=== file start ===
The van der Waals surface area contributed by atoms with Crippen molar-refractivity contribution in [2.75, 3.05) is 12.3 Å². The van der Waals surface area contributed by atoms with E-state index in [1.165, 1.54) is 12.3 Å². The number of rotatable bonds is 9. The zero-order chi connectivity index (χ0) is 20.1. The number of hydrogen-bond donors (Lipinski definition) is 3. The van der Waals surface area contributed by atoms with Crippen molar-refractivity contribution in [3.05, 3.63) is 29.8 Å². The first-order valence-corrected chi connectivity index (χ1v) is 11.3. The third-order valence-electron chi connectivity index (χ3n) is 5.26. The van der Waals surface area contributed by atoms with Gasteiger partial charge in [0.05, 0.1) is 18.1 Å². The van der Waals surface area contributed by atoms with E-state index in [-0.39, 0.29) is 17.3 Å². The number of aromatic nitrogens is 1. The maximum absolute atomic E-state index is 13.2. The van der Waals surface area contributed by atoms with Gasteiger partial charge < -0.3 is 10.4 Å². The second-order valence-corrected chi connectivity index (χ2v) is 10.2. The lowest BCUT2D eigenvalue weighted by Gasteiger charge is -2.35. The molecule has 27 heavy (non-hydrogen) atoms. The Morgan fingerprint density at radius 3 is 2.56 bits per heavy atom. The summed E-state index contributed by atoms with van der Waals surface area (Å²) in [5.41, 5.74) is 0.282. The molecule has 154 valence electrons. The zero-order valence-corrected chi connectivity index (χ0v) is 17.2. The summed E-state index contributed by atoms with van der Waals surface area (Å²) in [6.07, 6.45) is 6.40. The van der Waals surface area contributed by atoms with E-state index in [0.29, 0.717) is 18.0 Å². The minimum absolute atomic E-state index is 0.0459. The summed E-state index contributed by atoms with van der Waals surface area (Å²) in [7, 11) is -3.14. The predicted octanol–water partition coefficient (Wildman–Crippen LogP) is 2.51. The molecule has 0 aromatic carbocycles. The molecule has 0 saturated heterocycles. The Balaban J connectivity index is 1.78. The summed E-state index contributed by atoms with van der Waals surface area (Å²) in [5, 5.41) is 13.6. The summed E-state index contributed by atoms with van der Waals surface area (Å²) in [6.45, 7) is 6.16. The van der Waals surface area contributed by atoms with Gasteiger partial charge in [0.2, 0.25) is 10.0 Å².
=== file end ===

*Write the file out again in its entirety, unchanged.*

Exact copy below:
The van der Waals surface area contributed by atoms with Crippen molar-refractivity contribution in [2.75, 3.05) is 12.3 Å². The van der Waals surface area contributed by atoms with E-state index in [1.165, 1.54) is 12.3 Å². The number of rotatable bonds is 9. The zero-order chi connectivity index (χ0) is 20.1. The number of hydrogen-bond donors (Lipinski definition) is 3. The van der Waals surface area contributed by atoms with Crippen molar-refractivity contribution in [3.05, 3.63) is 29.8 Å². The first-order valence-corrected chi connectivity index (χ1v) is 11.3. The third-order valence-electron chi connectivity index (χ3n) is 5.26. The van der Waals surface area contributed by atoms with Gasteiger partial charge in [0.05, 0.1) is 18.1 Å². The van der Waals surface area contributed by atoms with E-state index in [-0.39, 0.29) is 17.3 Å². The number of aromatic nitrogens is 1. The maximum absolute atomic E-state index is 13.2. The van der Waals surface area contributed by atoms with Gasteiger partial charge < -0.3 is 10.4 Å². The second-order valence-corrected chi connectivity index (χ2v) is 10.2. The lowest BCUT2D eigenvalue weighted by Gasteiger charge is -2.35. The molecule has 27 heavy (non-hydrogen) atoms. The Morgan fingerprint density at radius 3 is 2.56 bits per heavy atom. The summed E-state index contributed by atoms with van der Waals surface area (Å²) in [5.41, 5.74) is 0.282. The molecule has 154 valence electrons. The zero-order valence-corrected chi connectivity index (χ0v) is 17.2. The summed E-state index contributed by atoms with van der Waals surface area (Å²) in [6.07, 6.45) is 6.40. The van der Waals surface area contributed by atoms with E-state index in [0.29, 0.717) is 18.0 Å². The minimum absolute atomic E-state index is 0.0459. The summed E-state index contributed by atoms with van der Waals surface area (Å²) in [7, 11) is -3.14. The predicted octanol–water partition coefficient (Wildman–Crippen LogP) is 2.51. The molecule has 0 aromatic carbocycles. The molecule has 0 saturated heterocycles. The Balaban J connectivity index is 1.78. The summed E-state index contributed by atoms with van der Waals surface area (Å²) in [5, 5.41) is 13.6. The summed E-state index contributed by atoms with van der Waals surface area (Å²) in [6.45, 7) is 6.16. The van der Waals surface area contributed by atoms with Gasteiger partial charge in [0.2, 0.25) is 10.0 Å².